Margaret Schindel is a jewelry artist and internationally known expert on metal clay techniques. PMC certified in 2006 by Celie Fago.
More and more people—from hobbyists to world-renowned artists—are using precious metal clay (PMC and art clay silver and gold) to create fine jewelry, small sculptures, and other objets d'art in .999 silver and 22K gold, often with accents of dichroic and other art glass, porcelain, gemstones, and even pure 24K gold. With the recent introductions of base metal clays (bronze clay and copper clay), metal clay artists now have the ability to create jewelry and other items in bronze, white bronze, copper and steel as well.
Increased awareness, acceptance, and adoption of metal clay as a unique and valuable artistic medium has created a growing market for products, tools and publications for metal clay artisans. New uses for old products are being discovered and marketed to metal clay artists and enthusiasts. Manufacturers are developing innovative new products specifically to meet the needs of metal clay artisans. Magazines are adding more content devoted to metal clay-related information and projects. And many of the world's top metal clay artists and instructors are coming out with new books.
As an experienced metal clay jewelry artist, author of numerous metal clay techniques articles, and the senior editor and technical editor of Metal Clay Artist Magazine, I am often asked for my opinions about specific products and/or my recommendations on what to buy. I have read most of the books on metal clay that have been published to date, and I have used many (probably most) of the metal clay tools and supplies on the market. This article will not cover all of them, or even all the ones I like and recommend. Instead, I will be reviewing selected products that I have chosen for their unusual effectiveness, usefulness, or unique properties and benefits. I hope you'll find my reviews helpful!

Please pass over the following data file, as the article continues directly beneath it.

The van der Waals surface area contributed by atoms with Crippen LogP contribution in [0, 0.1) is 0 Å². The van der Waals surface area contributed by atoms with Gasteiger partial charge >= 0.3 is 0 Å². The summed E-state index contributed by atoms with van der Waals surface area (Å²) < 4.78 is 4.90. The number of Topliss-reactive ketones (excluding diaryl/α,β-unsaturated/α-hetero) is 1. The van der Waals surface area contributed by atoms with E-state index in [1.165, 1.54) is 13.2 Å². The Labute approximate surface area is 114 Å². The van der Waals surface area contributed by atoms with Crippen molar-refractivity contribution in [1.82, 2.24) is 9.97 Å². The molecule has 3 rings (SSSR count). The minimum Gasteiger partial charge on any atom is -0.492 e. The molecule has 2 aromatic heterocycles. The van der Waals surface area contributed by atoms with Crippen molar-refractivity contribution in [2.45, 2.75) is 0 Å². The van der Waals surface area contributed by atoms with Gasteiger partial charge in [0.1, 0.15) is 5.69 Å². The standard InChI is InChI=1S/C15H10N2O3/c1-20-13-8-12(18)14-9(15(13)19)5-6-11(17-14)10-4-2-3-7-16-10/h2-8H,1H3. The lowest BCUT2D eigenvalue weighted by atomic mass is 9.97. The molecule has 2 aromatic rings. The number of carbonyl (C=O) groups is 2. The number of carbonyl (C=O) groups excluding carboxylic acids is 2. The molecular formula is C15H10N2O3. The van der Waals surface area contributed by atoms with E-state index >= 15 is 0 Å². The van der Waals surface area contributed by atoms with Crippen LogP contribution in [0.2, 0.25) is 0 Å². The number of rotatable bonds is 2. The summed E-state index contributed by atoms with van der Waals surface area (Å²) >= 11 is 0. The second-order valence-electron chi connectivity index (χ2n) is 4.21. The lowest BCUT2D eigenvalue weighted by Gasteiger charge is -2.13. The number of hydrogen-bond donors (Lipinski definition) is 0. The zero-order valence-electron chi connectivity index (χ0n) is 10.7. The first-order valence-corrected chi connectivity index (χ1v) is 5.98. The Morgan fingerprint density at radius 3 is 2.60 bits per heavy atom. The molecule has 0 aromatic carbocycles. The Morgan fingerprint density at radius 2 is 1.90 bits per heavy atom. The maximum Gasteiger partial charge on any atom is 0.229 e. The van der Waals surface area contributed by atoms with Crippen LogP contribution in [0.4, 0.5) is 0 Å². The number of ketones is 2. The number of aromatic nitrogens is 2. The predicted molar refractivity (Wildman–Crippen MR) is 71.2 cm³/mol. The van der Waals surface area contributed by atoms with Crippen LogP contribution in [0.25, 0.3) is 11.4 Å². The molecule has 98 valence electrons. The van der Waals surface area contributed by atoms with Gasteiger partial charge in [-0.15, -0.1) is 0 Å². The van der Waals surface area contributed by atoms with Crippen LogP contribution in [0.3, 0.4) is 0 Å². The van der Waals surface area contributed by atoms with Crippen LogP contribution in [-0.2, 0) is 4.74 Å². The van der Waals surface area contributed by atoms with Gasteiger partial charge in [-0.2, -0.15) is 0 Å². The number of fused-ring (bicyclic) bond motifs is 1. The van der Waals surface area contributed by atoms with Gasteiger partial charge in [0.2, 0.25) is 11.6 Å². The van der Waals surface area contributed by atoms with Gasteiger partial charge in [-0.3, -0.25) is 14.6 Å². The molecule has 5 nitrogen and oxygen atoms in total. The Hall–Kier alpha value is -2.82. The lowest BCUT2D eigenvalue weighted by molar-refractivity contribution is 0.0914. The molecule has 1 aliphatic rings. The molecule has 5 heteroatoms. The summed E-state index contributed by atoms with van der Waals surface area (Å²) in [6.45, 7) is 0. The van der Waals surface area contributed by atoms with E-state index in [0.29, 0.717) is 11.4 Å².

The Metal Clay Product Reviews Are Based On My Personal Experience as a Metal Clay Artist
Forgive me for stating the obvious: These reviews express my personal opinions, experiences and observations about products I've used. Your mileage may vary, and my preferred products may not appeal to you at all.
Also, despite my best efforts to provide accurate, up-to-date information, there's always a chance that something here might be incorrect or out of date. Feel free to bring factual inaccuracies to my attention. I will try to verify the relevant information and correct it here ASAP.
I hope these product reviews will provide you with valuable information and insights to help you make informed buying choices.
Sherri Haab PasteMaker Solution
For many years, I made metal cay oil paste with pure essential lavender oil, which worked well enough for that purpose. So, when Sherri Haab launched her PasteMaker solution, I didn't see the value in buying a specialty product to replace lavender oil for making metal clay oil paste. It wasn't until my highly respected colleague Wanaree Tanner started raving about it that I ordered a bottle. After the first time I tried it, I started raving about it, too.
- Metal clay oil paste made with Sherri Haab PasteMaker is stickier and has better "grab" than regular slip with added lavender oil. That makes it easier to attach components - especially ones that are placed on a curve or at an angle—and have them stay properly aligned while the oil paste dries.